New Jersey Last Will Revocation 

You could follow any of the following methods to revoke your New Jersey last will and testament:

  • Destroy your last will by tearing, burning, obliterating, and shredding.
  • Making a new legal will that revokes any part or the entire previous will.
  • Asking someone else to destroy the will.

What if you have more than one New Jersey will?

If it's not clear whether your new New Jersey will revoke the old one, the state will follow these rules:

  • It'll replace the old will if the new one has varying or contradictory terms to your previous New Jersey will.
  • The probate court assumes you wanted to revoke the previous will if the new one disposes of your entire estate.
  • If the new will doesn't dispose of the entire estate, it would be treated as a supplement to the old New Jersey will.

New Jersey Last Will Amendment Rules 

If you wish to make some minor and simple changes to your New Jersey last will, you can do it through a Codicil. It will allow you to introduce changes to your existing will and avoid revoking it.

However, you must follow the same guidelines to make a legal codicil as for an original will. If you want to make multiple amendments, it's better to make a new will that revokes the previous one.

New Jersey rules for divorce after making your last will

  • New Jersey law revokes any gift you leave to your spouse.
  • Revokes any appointment of your spouse as the trustee or executor 
  • However, the provisions will stand if you state otherwise in your New Jersey will or remarry your ex.
  • The same provisions apply to any relatives of your ex-spouse in the will.

What happens if you don't have a will in New Jersey?

Case

What happens 

Has children, no spouse 

Children inherit everything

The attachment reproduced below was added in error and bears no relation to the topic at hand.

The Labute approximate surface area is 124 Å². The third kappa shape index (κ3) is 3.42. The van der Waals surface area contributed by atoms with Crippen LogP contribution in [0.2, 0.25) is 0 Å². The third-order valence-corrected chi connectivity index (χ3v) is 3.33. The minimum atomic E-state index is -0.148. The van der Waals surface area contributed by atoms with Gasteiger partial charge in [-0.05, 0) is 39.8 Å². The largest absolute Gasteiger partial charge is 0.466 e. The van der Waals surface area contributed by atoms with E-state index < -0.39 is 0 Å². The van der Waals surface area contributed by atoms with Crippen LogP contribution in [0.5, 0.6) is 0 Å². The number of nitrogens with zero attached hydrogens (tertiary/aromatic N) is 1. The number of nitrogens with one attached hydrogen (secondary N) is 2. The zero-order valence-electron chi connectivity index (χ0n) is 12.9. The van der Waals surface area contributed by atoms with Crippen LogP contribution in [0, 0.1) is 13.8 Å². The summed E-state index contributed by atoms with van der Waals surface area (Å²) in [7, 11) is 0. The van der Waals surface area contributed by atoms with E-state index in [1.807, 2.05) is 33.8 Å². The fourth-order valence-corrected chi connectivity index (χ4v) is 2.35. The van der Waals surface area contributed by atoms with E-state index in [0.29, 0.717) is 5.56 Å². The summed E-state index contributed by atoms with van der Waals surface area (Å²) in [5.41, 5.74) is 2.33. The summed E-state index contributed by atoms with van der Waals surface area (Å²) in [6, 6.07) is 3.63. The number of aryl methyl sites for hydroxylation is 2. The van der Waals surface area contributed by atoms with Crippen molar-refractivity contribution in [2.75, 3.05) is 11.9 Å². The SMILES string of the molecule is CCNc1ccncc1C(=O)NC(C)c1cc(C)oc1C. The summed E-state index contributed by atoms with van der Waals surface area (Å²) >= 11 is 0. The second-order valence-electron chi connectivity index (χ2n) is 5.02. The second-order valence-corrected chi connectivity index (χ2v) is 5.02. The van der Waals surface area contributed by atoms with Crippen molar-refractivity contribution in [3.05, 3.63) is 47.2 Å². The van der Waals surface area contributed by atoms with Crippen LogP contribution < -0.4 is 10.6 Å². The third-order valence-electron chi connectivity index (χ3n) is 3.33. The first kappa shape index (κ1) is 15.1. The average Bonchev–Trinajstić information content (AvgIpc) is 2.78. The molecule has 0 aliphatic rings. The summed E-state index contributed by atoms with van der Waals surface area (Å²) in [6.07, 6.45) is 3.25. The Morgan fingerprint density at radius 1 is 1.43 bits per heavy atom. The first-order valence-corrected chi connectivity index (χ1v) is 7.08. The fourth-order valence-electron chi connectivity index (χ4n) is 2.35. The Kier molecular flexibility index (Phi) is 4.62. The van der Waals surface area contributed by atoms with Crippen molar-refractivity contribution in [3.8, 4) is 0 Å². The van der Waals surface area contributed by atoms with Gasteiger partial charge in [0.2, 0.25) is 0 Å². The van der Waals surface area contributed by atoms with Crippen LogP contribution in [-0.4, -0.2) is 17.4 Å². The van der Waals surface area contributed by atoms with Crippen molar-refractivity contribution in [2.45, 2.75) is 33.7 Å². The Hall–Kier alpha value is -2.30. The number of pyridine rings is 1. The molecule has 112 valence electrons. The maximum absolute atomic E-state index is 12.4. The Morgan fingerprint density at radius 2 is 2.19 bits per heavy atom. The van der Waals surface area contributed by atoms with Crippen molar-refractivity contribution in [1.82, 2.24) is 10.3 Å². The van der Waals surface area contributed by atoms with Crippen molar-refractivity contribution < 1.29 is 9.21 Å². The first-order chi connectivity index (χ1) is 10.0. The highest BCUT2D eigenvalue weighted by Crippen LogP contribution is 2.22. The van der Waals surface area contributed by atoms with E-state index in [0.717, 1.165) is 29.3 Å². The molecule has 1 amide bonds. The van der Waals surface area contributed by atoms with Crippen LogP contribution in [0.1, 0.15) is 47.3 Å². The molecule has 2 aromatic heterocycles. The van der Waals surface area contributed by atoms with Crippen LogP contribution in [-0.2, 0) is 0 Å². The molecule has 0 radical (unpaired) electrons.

Has a spouse, no children, no parents 

Spouse inherits everything 

Has parents, no children, no spouse 

Parents inherit everything 

Has siblings, no parents, no children, no spouse 

Siblings inherit everything 

Has a spouse and children (Children you share with that spouse)


The spouse has no other children 

Spouse inherits everything 

Has a spouse and children 

(Children you share with that spouse)


The spouse has children from another relationship 

Spouse gets the first 25% (not less than $50,000 and not more than $200,000) of your estate and one-half of the balance 


Children inherit the balance 

Has a spouse and children 

(Children you share with 

Spouse gets the first 25% (not less than $50,000 and not more than $200,000) of your estate and one-half of the balance 


Children inherit the balance

Has a spouse 

Spouse gets the first 25% (not less than $50,000 and not more than $200,000) of your estate and three-fourths of the balance 


Parents inherit the balance

Last Will and Testament New Jersey Free Template

You can quickly create a simple estate plan by downloading a Last Will and Testament New Jersey free template. It will be the best option if you don't have a large estate or complicated finances. You could check out the template and follow the necessary requirements to make your new New Jersey last will and testament. Once you go through the details and follow the required steps:

  1. Connect on TrulyWill and create your account.
  2. Discuss any issues or complications about your finances and personal relationships with our attorneys.